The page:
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Citation Context ...ere the proofs depend on top-level assumptions. Greater confidence in the assurance claim can be placed if the rationale behind validity of the proof can be shown. As pointed out by Littlewood et al. =-=[19]-=-, the probability of a claim, which has been shown by a formal proof, being false, is very low, when the assumptions and evidence are valid. However, there is a non-zero probability that these are not... |

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Citation Context ...ess concerns with using proofs for assurance purposes. Many of them try to bring formal proofs into a form closer to human reasoning, to aid with their understanding. Proof visualization tools (e.g., =-=[23]-=-) present the proof in a graphical form, but quickly get overwhelmed by the proof size. Proof verbalization (e.g., [6, 16]) transforms the proofs into natural language but the explanations are often t... |

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Citation Context ... However, not all premises will actually be used as Figure 7: External Hypothesis. 6 Application to Muscadet We illustrate our approach by converting proofs created by the AutoCert certification tool =-=[12]-=-, which takes a set of requirements, and a domain theory consisting of logical axioms and so-called annotation schemas. These are used to infer logical annotations and construct proof tasks which are ... |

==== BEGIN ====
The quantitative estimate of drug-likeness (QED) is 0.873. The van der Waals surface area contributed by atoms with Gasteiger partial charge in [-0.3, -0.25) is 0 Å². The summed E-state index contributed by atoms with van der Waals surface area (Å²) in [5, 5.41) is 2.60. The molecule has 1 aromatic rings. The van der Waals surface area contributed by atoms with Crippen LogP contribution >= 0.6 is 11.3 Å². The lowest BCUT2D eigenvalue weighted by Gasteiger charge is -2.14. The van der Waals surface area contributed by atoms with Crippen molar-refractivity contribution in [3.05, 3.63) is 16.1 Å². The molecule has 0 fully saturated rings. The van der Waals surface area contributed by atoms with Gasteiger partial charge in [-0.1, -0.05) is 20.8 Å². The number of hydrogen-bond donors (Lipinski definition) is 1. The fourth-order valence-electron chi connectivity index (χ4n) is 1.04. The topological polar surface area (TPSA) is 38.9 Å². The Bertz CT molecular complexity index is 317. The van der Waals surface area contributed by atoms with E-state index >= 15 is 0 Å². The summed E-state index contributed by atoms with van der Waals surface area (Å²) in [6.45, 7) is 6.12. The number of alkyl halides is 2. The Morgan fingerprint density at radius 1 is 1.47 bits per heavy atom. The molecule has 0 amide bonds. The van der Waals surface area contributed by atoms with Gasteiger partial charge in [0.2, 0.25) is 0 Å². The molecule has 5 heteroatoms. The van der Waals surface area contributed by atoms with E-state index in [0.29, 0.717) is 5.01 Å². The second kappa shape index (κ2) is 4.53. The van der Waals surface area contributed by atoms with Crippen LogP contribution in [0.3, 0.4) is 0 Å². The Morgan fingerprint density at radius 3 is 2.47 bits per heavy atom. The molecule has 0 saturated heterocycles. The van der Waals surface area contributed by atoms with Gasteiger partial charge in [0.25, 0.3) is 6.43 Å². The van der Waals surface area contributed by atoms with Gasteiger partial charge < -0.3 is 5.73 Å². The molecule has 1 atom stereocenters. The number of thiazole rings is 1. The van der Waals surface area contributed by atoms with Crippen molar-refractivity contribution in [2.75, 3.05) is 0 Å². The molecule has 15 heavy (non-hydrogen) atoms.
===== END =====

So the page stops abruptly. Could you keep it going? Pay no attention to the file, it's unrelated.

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Citation Context ... of a need to trust the certification tools, and in particular, the manually constructed artifacts. 3 Converting Natural Deduction Proofs into Safety Arguments 3.1 Natural Deduction Natural deduction =-=[14, 15]-=- is a form of proof that attempts to provide a foundational yet intuitive system to construct formal proofs. It consists of a collection of proof rules that manipulate logical formulas and transform p... |

10 |
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Citation Context ...detailed. Proof abstraction groups multiple low-level steps that represent recurring argumentation patterns into individual abstract steps and thus accentuates the hierarchical structure of the proof =-=[11]-=- but has so far only been applied to interactively constructed proofs. Our work combines abstraction, verbalization and visualization to reveal and present the proof’s underlying argumentation structu... |

10 | Semantic Derivation Verification
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(Show Context)
Citation Context ...ed proofs. Our work combines abstraction, verbalization and visualization to reveal and present the proof’s underlying argumentation structure and top-level assumptions. Alternatively, proof checkers =-=[20, 24]-=- have been used to increase trust in formal proofs, by demonstrating that every individual step in the proof is correct. However, proof checking does not address the real problem: while errors in the ... |

7 |
Muscadet2.3 : A knowledge-based theorem prover based on natural deduction
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(Show Context)